|Where are Indigenous Peoples going?|
|Wednesday, 18 May 2011|
ESSC undertook a review of the Indigenous Peoples Rights Act or IPRA in 2008 as part of an Asia-Pacific review of forest regulatory frameworks and their implementation by the Institute for Global Environmental Strategies .
A pragmatic view of IPRA recognizes both the opportunities in the law for Indigenous Peoples to assert their rights and threats to their well-being. IPRA has both opportunities and limitations that enable or constrain the exercise of these rights.
The IPRA framework for indigenous development is anchored on the recognition and respect of basic rights, including right to ancestral lands and domains; right to self-governance; social justice and human rights; right to protection and preservation of cultural traditions and institutions; and right to basic services. The mechanisms for the recognition of the above rights are the certificate of ancestral domain title (CADT), the free, prior and informed consent (FPIC), the ancestral domain sustainable development and protection plan (ADSDPP), and the National Commission on Indigenous Peoples (NCIP) as the primary government agency to formulate and implement policies, plans and programs that promote and protect Indigenous Peoples' rights and well-being.
There are a number of challenges in the implementation of IPRA. Questions on its constitutionality were raised with the Supreme Court in 1998 and budgetary constraints froze its implementation during the initial years. At the national level, ongoing efforts at policy harmonization are addressing IPRA's overlaps and conflicts with environment and natural resources and forestry laws and provisions on resource access and tenure, which are creating confusion and conflicts and contribute to the on the ground.
At the local level, IPRA is not a self-implementing law, and the extent to which it promotes the rights of Indigenous Peoples depends on various factors. For indigenous communities, there are opportunities in each of the mechanisms to help them assert their rights but, depending on their internal capacity, external support, the challenges and limitations for the opportunities to be maximized are multiple.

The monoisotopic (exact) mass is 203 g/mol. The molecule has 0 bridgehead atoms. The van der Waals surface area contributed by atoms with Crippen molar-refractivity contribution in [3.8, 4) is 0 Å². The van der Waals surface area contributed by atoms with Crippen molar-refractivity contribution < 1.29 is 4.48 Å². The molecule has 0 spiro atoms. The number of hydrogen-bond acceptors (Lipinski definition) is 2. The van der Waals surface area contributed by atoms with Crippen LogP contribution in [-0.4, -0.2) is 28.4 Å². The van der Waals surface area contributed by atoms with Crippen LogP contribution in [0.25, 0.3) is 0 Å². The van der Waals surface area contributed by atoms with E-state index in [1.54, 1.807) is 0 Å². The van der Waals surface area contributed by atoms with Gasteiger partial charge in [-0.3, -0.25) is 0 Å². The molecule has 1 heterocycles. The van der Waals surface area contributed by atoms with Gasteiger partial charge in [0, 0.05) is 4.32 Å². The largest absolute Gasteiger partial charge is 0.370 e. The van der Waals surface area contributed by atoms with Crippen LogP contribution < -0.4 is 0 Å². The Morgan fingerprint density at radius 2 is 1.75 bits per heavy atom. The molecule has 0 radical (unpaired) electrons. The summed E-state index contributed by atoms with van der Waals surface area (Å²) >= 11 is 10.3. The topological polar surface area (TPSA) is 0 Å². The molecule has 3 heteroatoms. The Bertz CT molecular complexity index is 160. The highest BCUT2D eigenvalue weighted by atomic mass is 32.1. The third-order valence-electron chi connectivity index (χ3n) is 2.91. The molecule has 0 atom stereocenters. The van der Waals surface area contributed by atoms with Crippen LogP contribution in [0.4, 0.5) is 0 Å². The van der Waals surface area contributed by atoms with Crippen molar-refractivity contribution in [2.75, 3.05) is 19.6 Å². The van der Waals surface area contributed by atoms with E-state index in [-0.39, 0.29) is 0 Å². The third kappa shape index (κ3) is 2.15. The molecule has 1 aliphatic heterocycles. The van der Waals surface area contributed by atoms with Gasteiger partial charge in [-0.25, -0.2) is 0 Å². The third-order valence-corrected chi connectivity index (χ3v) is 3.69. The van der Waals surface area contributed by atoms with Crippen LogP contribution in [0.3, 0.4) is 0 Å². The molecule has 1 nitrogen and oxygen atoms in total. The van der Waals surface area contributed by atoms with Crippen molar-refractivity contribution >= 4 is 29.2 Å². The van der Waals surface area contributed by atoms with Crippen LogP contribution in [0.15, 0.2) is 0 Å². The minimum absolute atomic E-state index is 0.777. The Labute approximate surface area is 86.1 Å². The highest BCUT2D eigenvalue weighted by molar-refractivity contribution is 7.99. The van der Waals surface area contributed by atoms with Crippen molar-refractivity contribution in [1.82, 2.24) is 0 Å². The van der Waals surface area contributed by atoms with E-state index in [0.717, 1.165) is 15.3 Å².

As a policy reform of cultural rights and forestland tenure, the CADT grants to an indigenous community security of land tenure for their ancestors' domains as this exists today without conflict of claim. The FPIC is a tool for decision making among indigenous communities that allows indigenous communities to approve or reject the entry of development plans in their ancestral domains. The ADSDPP in turn offers an opportunity for the inclusion of the aspiration of Indigenous Peoples' in local plans. Ancestral domain planning can formalize the existing practices of the Indigenous Peoples. The usefulness of the ADSDPP lies in the extent that they are prepared to engage in market economy and there is a favorable market. There is much talk of payment for ecosystem services secured by good management of the lands but there are no working mechanics. Even in local government units comprising of and led by predominantly Indigenous Peoples, the benefits may not reach the poorest of the community and developments do not always reflect environmental sustainability. NCIP is not able to ensure that ADSDPPs are genuinely integrated in local and national government plans.
Moreover, the value-added of a tenurial security through the CADT for forest-dwelling communities in terms of improved access to resources and livelihoods remains unmet. Even with titles and plans, DENR retains its regulations on permitting, which does not allow forest dependent communities to benefit from their NRM efforts to improve their social and economic well-being. Many Indigenous Peoples are faced with difficulties of daily subsistence and lack the capacity to effectively negotiate projects.
The CADT, ADSDPP and the FPIC are not ends in themselves in IPRA implementation, and do not guarantee better forest management or equitable benefit sharing. It cannot always be assumed that indigenous communities prioritize ecological balance. The issuance of a CADT can lead to some unintended consequences, if the issue of indigenous rights is narrowly defined as a problem of land tenure or resource access, without capacity strengthening for ancestral domain management. Nonetheless, there are ongoing indigenous forest management practices that can be strengthened.